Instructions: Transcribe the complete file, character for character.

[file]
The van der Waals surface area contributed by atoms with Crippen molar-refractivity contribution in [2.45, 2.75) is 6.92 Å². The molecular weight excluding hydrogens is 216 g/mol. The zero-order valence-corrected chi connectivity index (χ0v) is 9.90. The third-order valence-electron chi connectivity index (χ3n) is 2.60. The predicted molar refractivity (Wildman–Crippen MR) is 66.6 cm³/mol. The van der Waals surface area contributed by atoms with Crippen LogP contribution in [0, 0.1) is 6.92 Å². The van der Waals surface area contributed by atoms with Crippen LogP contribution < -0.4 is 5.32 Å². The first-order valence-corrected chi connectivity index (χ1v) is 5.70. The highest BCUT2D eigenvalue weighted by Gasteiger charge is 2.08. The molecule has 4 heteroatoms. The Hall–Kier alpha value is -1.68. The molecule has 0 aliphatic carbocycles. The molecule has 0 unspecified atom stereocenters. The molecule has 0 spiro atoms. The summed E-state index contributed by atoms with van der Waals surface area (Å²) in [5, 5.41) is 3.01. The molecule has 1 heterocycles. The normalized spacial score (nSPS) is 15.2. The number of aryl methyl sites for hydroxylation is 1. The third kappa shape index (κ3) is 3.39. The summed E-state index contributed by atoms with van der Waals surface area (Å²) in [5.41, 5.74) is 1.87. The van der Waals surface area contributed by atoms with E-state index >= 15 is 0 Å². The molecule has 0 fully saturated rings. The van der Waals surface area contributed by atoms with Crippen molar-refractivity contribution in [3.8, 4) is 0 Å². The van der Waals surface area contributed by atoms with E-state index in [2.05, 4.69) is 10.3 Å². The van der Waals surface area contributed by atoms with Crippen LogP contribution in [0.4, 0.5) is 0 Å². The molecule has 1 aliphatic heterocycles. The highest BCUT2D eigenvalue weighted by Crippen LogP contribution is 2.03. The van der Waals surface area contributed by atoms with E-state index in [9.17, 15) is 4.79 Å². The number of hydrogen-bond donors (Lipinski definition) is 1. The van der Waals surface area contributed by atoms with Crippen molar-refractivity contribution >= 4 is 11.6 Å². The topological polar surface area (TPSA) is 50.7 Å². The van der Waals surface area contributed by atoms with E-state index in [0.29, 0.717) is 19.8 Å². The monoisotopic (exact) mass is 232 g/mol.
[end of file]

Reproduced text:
The van der Waals surface area contributed by atoms with Crippen molar-refractivity contribution in [2.45, 2.75) is 6.92 Å². The molecular weight excluding hydrogens is 216 g/mol. The zero-order valence-corrected chi connectivity index (χ0v) is 9.90. The third-order valence-electron chi connectivity index (χ3n) is 2.60. The predicted molar refractivity (Wildman–Crippen MR) is 66.6 cm³/mol. The van der Waals surface area contributed by atoms with Crippen LogP contribution in [0, 0.1) is 6.92 Å². The van der Waals surface area contributed by atoms with Crippen LogP contribution < -0.4 is 5.32 Å². The first-order valence-corrected chi connectivity index (χ1v) is 5.70. The highest BCUT2D eigenvalue weighted by Gasteiger charge is 2.08. The molecule has 4 heteroatoms. The Hall–Kier alpha value is -1.68. The molecule has 0 aliphatic carbocycles. The molecule has 0 unspecified atom stereocenters. The molecule has 0 spiro atoms. The summed E-state index contributed by atoms with van der Waals surface area (Å²) in [5, 5.41) is 3.01. The molecule has 1 heterocycles. The normalized spacial score (nSPS) is 15.2. The number of aryl methyl sites for hydroxylation is 1. The third kappa shape index (κ3) is 3.39. The summed E-state index contributed by atoms with van der Waals surface area (Å²) in [5.41, 5.74) is 1.87. The van der Waals surface area contributed by atoms with E-state index >= 15 is 0 Å². The molecule has 0 fully saturated rings. The van der Waals surface area contributed by atoms with Crippen molar-refractivity contribution in [3.8, 4) is 0 Å². The van der Waals surface area contributed by atoms with E-state index in [2.05, 4.69) is 10.3 Å². The van der Waals surface area contributed by atoms with Crippen LogP contribution in [0.4, 0.5) is 0 Å². The molecule has 1 aliphatic heterocycles. The highest BCUT2D eigenvalue weighted by Crippen LogP contribution is 2.03. The van der Waals surface area contributed by atoms with E-state index in [9.17, 15) is 4.79 Å². The number of hydrogen-bond donors (Lipinski definition) is 1. The van der Waals surface area contributed by atoms with Crippen molar-refractivity contribution >= 4 is 11.6 Å². The topological polar surface area (TPSA) is 50.7 Å². The van der Waals surface area contributed by atoms with E-state index in [0.29, 0.717) is 19.8 Å². The monoisotopic (exact) mass is 232 g/mol.